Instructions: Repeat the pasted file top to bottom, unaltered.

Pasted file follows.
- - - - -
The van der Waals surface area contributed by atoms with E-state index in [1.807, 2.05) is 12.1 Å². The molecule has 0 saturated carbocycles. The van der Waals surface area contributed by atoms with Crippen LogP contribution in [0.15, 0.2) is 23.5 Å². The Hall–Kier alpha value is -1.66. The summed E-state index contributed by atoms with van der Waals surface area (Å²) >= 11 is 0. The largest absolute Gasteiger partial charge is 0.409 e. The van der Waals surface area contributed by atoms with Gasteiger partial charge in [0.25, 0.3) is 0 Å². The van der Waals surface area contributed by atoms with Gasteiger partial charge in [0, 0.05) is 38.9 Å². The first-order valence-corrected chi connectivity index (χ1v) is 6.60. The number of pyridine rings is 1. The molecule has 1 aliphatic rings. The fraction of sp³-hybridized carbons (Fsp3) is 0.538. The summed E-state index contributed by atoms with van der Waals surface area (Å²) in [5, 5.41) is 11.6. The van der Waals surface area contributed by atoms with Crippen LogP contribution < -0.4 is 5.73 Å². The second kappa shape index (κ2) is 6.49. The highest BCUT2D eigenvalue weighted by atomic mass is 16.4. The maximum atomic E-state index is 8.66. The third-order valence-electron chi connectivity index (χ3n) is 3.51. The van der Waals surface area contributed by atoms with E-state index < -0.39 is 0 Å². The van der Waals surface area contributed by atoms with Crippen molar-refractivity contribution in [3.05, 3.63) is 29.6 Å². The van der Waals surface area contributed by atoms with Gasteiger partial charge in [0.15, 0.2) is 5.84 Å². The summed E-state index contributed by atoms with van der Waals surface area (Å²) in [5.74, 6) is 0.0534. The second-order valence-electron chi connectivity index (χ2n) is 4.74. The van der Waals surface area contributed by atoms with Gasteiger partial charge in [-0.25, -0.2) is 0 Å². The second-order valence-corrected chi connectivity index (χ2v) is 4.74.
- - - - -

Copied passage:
The van der Waals surface area contributed by atoms with E-state index in [1.807, 2.05) is 12.1 Å². The molecule has 0 saturated carbocycles. The van der Waals surface area contributed by atoms with Crippen LogP contribution in [0.15, 0.2) is 23.5 Å². The Hall–Kier alpha value is -1.66. The summed E-state index contributed by atoms with van der Waals surface area (Å²) >= 11 is 0. The largest absolute Gasteiger partial charge is 0.409 e. The van der Waals surface area contributed by atoms with Gasteiger partial charge in [0.25, 0.3) is 0 Å². The van der Waals surface area contributed by atoms with Gasteiger partial charge in [0, 0.05) is 38.9 Å². The first-order valence-corrected chi connectivity index (χ1v) is 6.60. The number of pyridine rings is 1. The molecule has 1 aliphatic rings. The fraction of sp³-hybridized carbons (Fsp3) is 0.538. The summed E-state index contributed by atoms with van der Waals surface area (Å²) in [5, 5.41) is 11.6. The van der Waals surface area contributed by atoms with Crippen LogP contribution < -0.4 is 5.73 Å². The second kappa shape index (κ2) is 6.49. The highest BCUT2D eigenvalue weighted by atomic mass is 16.4. The maximum atomic E-state index is 8.66. The third-order valence-electron chi connectivity index (χ3n) is 3.51. The van der Waals surface area contributed by atoms with E-state index < -0.39 is 0 Å². The van der Waals surface area contributed by atoms with Crippen molar-refractivity contribution in [3.05, 3.63) is 29.6 Å². The van der Waals surface area contributed by atoms with Gasteiger partial charge in [0.15, 0.2) is 5.84 Å². The summed E-state index contributed by atoms with van der Waals surface area (Å²) in [5.74, 6) is 0.0534. The second-order valence-electron chi connectivity index (χ2n) is 4.74. The van der Waals surface area contributed by atoms with Gasteiger partial charge in [-0.25, -0.2) is 0 Å². The second-order valence-corrected chi connectivity index (χ2v) is 4.74.